Over the course of this week, the Department for Transport (DfT) has announced its intention to go ahead with previously stated plans to enhance the enforcement powers of the Civil Aviation Authority (CAA) against breaches of consumer rights by airlines. 

Early this year, in 2022, the government’s Department for Transport (DfT) held a consultation surrounding the potential reformation of the aviation consumer policies to protect air passenger rights following the events of the Covid pandemic. A large part of this discussion that took the interest of many in the travel industry was the discussion surrounding the empowerment of the CAA, with plans to give them more authority concerning the conduct of airlines within consumer rights. 

Following this previous discussion, the Department for Transport (DfT) already granted enhanced powers to the Competition and Markets Authority (CMA), allowing them to rule on breaches of consumer law and to impose fines where they see necessary.  

The aviation director of the Department for Transport (DfT), Ben Smith, commented on the new move to give the CAA more power at the Airlines 2022 conference in London on Monday the 21st of November. “We want to ensure there is consumer confidence in the aviation sector particularly as we come out of Covid – to ensure consumers have confidence the products they pay for will be delivered,” he said, “There are problems in a small number of areas.”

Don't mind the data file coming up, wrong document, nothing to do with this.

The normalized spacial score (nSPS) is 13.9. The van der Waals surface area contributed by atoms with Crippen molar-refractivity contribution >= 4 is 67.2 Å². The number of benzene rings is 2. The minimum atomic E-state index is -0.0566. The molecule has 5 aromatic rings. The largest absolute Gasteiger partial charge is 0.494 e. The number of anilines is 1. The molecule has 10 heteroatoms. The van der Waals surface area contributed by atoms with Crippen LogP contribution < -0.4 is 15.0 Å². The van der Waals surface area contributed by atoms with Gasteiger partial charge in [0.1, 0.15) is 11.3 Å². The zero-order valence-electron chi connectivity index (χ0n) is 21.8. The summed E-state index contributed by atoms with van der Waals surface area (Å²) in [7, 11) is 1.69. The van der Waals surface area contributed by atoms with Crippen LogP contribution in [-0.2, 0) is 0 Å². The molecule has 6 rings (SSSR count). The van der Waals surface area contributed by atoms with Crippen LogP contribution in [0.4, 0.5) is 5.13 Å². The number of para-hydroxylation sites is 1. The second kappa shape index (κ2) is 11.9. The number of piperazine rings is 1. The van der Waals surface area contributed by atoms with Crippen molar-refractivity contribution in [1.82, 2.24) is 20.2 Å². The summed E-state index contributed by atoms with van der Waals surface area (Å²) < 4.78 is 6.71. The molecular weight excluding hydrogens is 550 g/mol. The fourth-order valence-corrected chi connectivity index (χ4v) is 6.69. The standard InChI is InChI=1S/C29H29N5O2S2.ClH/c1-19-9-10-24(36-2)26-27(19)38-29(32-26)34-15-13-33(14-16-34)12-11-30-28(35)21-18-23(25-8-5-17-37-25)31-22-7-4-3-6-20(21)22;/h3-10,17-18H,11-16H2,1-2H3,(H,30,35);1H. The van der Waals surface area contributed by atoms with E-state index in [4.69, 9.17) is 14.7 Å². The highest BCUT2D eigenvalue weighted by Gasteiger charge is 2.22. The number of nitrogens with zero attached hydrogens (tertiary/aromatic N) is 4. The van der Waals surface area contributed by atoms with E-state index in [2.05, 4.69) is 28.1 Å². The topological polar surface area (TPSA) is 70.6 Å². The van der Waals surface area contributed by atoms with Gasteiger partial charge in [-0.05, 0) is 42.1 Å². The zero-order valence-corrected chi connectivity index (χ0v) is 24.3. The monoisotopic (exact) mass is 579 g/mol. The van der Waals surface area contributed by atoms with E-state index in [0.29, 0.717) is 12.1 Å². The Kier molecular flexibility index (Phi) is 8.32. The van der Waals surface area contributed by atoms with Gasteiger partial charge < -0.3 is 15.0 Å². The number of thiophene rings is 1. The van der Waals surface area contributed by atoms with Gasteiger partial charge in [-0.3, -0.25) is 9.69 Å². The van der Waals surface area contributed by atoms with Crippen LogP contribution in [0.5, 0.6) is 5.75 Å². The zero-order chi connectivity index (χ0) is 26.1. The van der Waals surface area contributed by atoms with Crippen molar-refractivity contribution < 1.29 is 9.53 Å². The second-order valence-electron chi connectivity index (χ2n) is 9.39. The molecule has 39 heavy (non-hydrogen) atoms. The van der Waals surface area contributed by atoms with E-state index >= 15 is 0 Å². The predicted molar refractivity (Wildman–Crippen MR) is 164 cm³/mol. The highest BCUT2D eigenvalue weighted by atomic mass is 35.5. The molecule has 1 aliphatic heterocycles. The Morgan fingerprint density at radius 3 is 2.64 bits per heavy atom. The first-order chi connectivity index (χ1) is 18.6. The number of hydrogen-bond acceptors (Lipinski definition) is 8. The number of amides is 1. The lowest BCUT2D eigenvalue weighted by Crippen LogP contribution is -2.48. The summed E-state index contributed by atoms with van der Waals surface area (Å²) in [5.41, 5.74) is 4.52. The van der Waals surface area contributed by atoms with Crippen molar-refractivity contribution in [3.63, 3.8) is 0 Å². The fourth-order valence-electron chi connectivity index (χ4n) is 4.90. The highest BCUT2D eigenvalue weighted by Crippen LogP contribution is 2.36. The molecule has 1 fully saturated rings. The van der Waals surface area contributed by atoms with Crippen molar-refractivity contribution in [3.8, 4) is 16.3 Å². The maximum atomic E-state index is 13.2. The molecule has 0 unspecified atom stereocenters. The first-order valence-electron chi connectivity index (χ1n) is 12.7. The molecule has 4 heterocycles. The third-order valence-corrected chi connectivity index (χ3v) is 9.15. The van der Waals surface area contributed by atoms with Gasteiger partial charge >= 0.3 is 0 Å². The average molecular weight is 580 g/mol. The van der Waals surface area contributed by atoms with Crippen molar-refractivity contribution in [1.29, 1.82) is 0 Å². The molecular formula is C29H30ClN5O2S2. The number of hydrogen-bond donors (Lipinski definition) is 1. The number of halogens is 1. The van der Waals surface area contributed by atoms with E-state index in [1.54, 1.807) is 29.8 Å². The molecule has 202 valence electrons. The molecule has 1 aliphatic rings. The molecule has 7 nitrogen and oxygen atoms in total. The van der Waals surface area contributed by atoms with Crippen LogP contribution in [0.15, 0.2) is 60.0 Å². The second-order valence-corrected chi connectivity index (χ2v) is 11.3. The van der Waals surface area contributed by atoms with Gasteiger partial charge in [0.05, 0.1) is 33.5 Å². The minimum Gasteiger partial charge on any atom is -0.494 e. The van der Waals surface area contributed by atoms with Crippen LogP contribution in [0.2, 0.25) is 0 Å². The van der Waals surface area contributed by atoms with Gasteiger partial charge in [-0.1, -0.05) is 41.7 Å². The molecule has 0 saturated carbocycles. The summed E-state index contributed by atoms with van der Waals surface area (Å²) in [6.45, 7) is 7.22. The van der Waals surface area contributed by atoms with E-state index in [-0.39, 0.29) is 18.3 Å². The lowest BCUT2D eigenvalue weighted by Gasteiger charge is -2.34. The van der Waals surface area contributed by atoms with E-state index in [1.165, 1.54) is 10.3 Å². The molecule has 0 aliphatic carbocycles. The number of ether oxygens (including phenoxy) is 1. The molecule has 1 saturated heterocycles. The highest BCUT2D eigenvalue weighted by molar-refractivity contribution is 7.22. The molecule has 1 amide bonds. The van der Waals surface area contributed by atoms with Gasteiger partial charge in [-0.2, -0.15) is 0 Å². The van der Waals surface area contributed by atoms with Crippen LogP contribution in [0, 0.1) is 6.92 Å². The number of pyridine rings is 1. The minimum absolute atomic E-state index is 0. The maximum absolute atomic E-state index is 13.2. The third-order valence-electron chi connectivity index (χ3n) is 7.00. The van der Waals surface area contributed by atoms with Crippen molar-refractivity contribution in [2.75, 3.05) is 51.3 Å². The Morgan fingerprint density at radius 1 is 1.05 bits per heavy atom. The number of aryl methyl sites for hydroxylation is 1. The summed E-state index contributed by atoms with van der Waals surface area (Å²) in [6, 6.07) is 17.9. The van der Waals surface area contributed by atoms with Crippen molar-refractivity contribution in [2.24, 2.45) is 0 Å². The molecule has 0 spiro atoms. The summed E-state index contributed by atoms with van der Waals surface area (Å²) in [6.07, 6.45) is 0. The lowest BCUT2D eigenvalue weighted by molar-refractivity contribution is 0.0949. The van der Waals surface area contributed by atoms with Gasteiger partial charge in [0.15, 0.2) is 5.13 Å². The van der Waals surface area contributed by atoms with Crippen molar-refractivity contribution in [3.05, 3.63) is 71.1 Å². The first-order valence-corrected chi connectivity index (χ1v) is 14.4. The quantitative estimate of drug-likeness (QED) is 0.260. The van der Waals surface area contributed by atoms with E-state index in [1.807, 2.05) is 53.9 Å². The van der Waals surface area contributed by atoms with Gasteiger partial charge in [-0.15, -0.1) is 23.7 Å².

Richard Moriarty, the chief executive of the CAA, stated, “The CAA needs more powers in the area of consumer redress. It can take us years to get redress against airlines and that does not make sense. Our powers are outdated compared to other regulators.” He went on to argue, “Just bring us into line with the updated powers of others. I don’t see these powers being used often.” 

Tim Alderslade, the UK Airlines chief executive, also commented with the suggestion that the industry take a relaxed approach to the move. “I have no worries about a CAA power grab. The CAA dealt excellently with the issues that came up over refunds [during the pandemic].” 

Ben Smith complimented the industry response to Covid travel restrictions and the lifting of them and said, “Bringing everything back wasn’t straightforward or easy. There were a range of people struggling in different ways – not just airports, not just airlines and not just ground handlers. 

“The second half of the summer felt much better. From the government’s perspective, we saw the industry working closely together to solve the problems.” 

Richard Moriarty agreed with this statement and further commented, “There was short notice of the removal of restrictions. The industry had to come back very quickly and there were problems. I’m hoping they were the transitional issues of getting back to normal rather than anything more structural. Let’s just focus on the consumer, on growth and on sustainability.” 

So, if you’d like to learn more about how your consumers’ monies are protected with Protected Trust Services (PTS) and how we support excellent travel businesses, check out our pages. Or you can get in touch with the lovely PTS team by calling 0207 190 9988 or emailing us at ask@protectedtrustservices.com. 

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